Galina Volchkova, the Volunteers of America housing director, discusses the volume of applications for rental assistance her office received on Friday. (Katie Hayes / The Herald)

Galina Volchkova, the Volunteers of America housing director, discusses the volume of applications for rental assistance her office received on Friday. (Katie Hayes / The Herald)

7,000 tenants, waiting for help, fear eviction after June 30

Rental assistance money won’t reach many landlords before the coronavirus eviction moratorium expires.

EVERETT — When the county Dispute Resolution Center contacted Ramón Alvarado and his wife, the couple was two months behind on rent. Although they made partial payments each month, a pre-pandemic back surgery had left Alvarado unable to work.

Less than a month later, the couple learned they would receive enough money to cover their rent from May until August. They have lots of company. The case is one of more than 1,800 the Dispute Resolution Center’s Homelessness Prevention Team has processed since April.

With the June 30 end of the state eviction moratorium approaching, the team is still working through a more than 7,000-case backlog, which could represent 17,500 to 21,000 people. Those waiting for rental assistance fear they won’t benefit from new tenant protections without an extension of the moratorium.

“Our concern is that the eviction moratorium will lapse before we are able to get to the backlog of individuals who are already in our system,” said Lacey Harper, chief of staff for the Snohomish County executive, during a recent county council meeting. “We’re not asking for a lengthy extension, just long enough so that we are able to process all these individuals who we have the funding to help.”

The county approved a letter June 14 with a 3-2 vote asking the governor to extend the eviction moratorium.

Since mid-April, the Homelessness Prevention Team has processed 1,820 applications and distributed more than $14 million, said Galina Volchkova, who oversees the operation. The Volunteers of America housing director said they have received more than 9,000 requests for rental assistance.

“The fear in the community is up to the maximum,” said Volchkova, noting that each staffer carries more than 100 cases. “It is critical to deliver the message to the community that we are here, we are not running out of money. All we need is just a bit more time.”

The Legislature approved major tenant protections this year, and the Homelessness Prevention Team is still distributing more than $30 million in Snohomish County. With the expiration date of the eviction moratorium just weeks away, however, government officials and nonprofits say these protections won’t prevent mass evictions.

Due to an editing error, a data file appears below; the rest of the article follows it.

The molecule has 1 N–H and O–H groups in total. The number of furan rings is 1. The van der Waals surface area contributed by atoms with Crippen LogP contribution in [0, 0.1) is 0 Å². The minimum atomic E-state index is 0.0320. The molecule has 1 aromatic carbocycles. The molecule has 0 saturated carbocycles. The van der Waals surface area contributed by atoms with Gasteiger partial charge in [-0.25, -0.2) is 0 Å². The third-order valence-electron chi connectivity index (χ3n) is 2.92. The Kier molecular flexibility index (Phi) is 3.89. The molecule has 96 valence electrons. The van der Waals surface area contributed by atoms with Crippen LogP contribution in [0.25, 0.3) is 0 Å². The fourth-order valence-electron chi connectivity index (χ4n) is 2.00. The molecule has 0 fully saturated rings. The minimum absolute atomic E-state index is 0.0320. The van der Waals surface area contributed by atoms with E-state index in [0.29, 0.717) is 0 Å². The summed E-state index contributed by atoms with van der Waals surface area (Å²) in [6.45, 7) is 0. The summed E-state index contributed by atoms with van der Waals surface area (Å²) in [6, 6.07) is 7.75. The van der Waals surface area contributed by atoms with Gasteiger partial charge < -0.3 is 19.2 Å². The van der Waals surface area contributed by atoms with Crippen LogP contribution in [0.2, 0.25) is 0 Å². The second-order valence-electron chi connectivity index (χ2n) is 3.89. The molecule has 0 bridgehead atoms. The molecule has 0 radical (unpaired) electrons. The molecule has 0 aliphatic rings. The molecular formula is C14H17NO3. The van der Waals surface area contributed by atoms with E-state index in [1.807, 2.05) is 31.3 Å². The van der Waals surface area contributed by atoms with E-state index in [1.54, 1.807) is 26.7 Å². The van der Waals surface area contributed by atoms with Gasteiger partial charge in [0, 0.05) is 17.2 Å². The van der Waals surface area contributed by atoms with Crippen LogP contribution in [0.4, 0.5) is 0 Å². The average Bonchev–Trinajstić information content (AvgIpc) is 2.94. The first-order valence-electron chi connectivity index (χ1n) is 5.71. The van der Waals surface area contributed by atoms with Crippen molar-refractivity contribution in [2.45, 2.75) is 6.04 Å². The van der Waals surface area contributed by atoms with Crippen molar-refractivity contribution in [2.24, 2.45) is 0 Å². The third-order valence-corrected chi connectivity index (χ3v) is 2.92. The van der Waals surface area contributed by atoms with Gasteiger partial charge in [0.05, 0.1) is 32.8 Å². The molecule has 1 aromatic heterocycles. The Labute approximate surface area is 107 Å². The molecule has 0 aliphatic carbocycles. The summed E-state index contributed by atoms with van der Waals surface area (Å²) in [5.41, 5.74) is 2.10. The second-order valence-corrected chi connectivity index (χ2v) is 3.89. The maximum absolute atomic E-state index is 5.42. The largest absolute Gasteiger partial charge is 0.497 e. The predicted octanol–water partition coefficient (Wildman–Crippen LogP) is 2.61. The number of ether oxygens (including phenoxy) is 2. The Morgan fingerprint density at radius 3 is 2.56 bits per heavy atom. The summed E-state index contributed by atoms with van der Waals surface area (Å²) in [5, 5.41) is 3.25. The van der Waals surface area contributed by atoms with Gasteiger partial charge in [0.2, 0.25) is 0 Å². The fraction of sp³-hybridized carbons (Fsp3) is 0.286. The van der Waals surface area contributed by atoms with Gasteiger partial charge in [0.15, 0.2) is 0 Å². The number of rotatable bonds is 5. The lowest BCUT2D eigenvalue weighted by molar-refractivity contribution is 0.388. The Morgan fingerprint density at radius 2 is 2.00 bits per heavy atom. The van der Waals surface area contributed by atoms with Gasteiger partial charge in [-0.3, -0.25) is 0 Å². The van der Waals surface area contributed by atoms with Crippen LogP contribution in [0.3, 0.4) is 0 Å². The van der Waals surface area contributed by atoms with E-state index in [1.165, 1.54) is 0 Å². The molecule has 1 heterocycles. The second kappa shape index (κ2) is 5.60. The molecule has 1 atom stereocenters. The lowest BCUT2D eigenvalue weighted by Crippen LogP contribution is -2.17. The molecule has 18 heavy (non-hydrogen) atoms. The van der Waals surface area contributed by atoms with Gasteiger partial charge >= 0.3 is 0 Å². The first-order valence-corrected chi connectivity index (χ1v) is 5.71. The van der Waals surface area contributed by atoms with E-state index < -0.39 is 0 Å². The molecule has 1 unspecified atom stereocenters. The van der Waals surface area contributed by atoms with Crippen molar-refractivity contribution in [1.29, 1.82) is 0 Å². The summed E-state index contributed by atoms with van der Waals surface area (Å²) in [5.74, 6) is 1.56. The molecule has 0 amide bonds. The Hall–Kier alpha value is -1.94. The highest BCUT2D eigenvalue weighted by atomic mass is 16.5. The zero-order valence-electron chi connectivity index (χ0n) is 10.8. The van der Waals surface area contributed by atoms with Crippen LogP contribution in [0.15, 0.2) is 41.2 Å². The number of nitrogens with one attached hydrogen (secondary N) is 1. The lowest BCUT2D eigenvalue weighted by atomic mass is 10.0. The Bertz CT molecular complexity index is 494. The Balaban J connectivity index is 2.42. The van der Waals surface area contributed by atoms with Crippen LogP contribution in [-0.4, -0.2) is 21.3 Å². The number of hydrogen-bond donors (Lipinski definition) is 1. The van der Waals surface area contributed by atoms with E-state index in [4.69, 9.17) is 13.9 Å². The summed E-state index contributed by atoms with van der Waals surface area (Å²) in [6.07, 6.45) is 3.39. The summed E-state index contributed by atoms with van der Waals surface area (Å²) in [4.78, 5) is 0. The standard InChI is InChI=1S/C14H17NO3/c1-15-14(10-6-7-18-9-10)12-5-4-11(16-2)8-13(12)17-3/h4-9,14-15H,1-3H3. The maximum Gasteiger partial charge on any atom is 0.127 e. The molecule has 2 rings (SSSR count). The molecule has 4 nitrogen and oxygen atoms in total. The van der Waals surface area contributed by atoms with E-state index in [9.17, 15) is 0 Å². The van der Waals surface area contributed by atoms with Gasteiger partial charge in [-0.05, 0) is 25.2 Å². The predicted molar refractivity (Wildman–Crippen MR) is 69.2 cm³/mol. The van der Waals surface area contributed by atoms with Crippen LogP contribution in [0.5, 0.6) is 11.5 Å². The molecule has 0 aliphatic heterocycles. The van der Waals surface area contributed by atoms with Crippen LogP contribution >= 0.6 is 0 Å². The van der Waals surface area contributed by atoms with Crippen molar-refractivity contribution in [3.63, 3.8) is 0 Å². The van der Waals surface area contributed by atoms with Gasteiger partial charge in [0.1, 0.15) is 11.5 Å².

They need more time.

“We’re facing a scenario where the moratorium expires and the courts are going to be flooded with eviction lawsuits,” said Michele Thomas, director of policy and advocacy for the Washington Low Income Housing Alliance. “Tenants will not have the protections that they need to fight them.”

The pandemic has also caused uncertainty for many landlords who oppose an extension.

The Washington Landlord Association president argues that landlords have suffered enough. An extension of the eviction moratorium would only increase the backlog and push more mom-and-pop landlords out of the business, said Rob Trickler, who is an attorney.

“I’ve been dealing with mom-and-pop landlords for my entire practice, and they have been exceptionally hurt,” said Trickler, noting he received a flood of calls every time the moratorium was extended. “My entire practice has basically shifted to helping landlords get out of the business.”

Brett Waller, director of government affairs for the Washington Multi-Family Housing Association, agrees. He noted landlords have continued to pay fees that come with property ownership, without guarantee that a tenant will pay rent.

“Our goal from the very beginning of this year, as we entered the legislative session, was to create a gradual off-ramp from the eviction moratorium,” Waller said. “Simply extending the status quo doesn’t do anything to help the tenant or the landlord recover from this pandemic. It just frankly kicks the can down the road.”